“When he moved here to Spain, nobody was thinking about the World Cup. We were just thinking: professional, you know? Playing professionally,” says Yunus’s older brother, Abdul. “To be here now, looking forward to the World Cup, it’s unreal.

“It’s his moment.”

Musah straddles the delicate balance between being deeply ambitious and deeply grateful. He’s not satisfied with where he is, but he’s appreciative of getting there. Since he was a child, his parents taught him to always practice gratitude—to not be jealous of others’ success.

“Don’t look at other people. Where other people are,” they’d tell him, “Don’t say, ‘That should be me.’” Instead, they encouraged Yunus to not forget his blessings, while also striving toward becoming the best version of himself he could be.

He’s still in that process, somewhere in the middle of his metamorphosis. Or maybe even at the beginning. Though he is considered a rising star within the professional ranks and is reportedly attracting attention from top clubs like Liverpool, Juventus, and Arsenal, he is only just beginning to tap into his potential. He’s eager to show how much more he can do.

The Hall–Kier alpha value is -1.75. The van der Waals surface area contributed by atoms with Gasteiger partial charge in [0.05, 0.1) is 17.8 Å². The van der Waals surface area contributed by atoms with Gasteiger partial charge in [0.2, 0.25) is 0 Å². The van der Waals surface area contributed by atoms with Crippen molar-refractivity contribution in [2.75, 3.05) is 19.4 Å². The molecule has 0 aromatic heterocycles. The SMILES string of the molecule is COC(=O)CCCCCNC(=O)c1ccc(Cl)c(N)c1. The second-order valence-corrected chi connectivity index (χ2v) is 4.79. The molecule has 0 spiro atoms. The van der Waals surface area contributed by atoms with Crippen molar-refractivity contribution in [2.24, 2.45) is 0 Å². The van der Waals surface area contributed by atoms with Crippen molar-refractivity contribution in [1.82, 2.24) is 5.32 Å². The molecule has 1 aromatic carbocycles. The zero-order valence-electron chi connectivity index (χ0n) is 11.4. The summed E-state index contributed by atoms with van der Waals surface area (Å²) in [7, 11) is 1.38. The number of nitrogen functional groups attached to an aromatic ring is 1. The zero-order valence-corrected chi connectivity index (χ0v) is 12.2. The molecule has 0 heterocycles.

“What’s making me tick,” he says, “is I want to establish myself in the world. I want to get the football world to know me better.”

Valencia CF v SD Huesca - La Liga Santander
Yunus Musah in a 2020 match with La Liga’s Valencia
Photo by BSR Agency/Getty Images

Growing up, Yunus looked up to his parents. Amina and Ibrahim’s own journey inspired him, as they had immigrated from Ghana to Italy for a better life. “They’re definitely my biggest role models,” Yunus says.